This week we’ve deviated from our “one recipe” and decided to do some food deconstruction. following is an explanation for all of you non-foodies out there.  To make things more challenging, we gave each other the task; we couldn’t choose it ourselves.

Food deconstruction: At heart, any deconstructed dish should contain all the classic components found in the “original.”  The difference is in the preparation.  When creating a dish utilizing deconstructive techniques, the ingredients are essentially prepared and treated on their own.  It is during the plating and presentation stages that everything is brought together.

Chef Jonathan: Chef Karen chose for me the classic dish, Chicken Pot Pie. I found this challenging, but once I separated each component and started to deconstruct it, thinking about the properties of each, how I could adapt them and make it new, I realized the possibilities were almost endless. I decided to recreate my dish into Lemon Chicken with Garlic Mixed Vegetable Puree and Fleur de Sel & Italian Herb Focaccia. For the chicken I seared two chicken breasts, then placed sliced lemon on top, and put in the oven for about 1/2 hour. Meanwhile, for the puree, I cooked carrots, peas, and corn, then puree in a food processor, adding chicken stock, garlic, parmesan, and salt and pepper to taste. For the focaccia, I took my pate brisee, (you can use Pillsbury Crescent Rolls) rolled it out, cut into rectangles, and I brushed it with an egg wash, then I distributed fleur de sel and italian herbs. I then baked for about 10 minutes, or until golden brown. All in all, a great challenge, and the most important thing about deconstructing, is learning more about the food you’re working with!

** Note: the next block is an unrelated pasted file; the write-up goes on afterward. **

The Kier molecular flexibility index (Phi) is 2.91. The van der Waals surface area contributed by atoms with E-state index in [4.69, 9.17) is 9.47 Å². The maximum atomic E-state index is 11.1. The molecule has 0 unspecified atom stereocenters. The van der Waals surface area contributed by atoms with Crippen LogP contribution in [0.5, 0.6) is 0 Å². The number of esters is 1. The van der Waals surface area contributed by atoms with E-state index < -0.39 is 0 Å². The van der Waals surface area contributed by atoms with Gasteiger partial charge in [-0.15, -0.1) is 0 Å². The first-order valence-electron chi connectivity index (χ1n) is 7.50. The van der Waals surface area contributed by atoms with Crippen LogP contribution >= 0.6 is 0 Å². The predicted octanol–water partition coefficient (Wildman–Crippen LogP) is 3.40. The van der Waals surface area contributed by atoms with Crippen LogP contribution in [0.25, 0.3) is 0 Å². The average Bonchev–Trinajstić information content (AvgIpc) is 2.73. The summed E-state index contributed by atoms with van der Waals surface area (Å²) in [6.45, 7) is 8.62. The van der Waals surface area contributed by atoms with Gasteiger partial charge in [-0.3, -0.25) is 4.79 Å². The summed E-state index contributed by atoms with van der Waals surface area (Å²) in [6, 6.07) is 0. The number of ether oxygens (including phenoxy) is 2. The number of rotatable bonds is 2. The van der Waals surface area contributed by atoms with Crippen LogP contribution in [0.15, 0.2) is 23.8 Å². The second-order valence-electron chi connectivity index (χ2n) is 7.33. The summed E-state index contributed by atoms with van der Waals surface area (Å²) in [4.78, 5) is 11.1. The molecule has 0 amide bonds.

Karen: Chef Jonathan gave me Hamburger and French Fries for my task.  I was a bit befuddled but finally figured out what to do.  I started with the “french fries” part.  I shredded some red potatoes, mixed them with egg – to bind them – as well as salt and pepper and chopped garlic.  I then made them into little pancakes and deep fried them to a golden brown.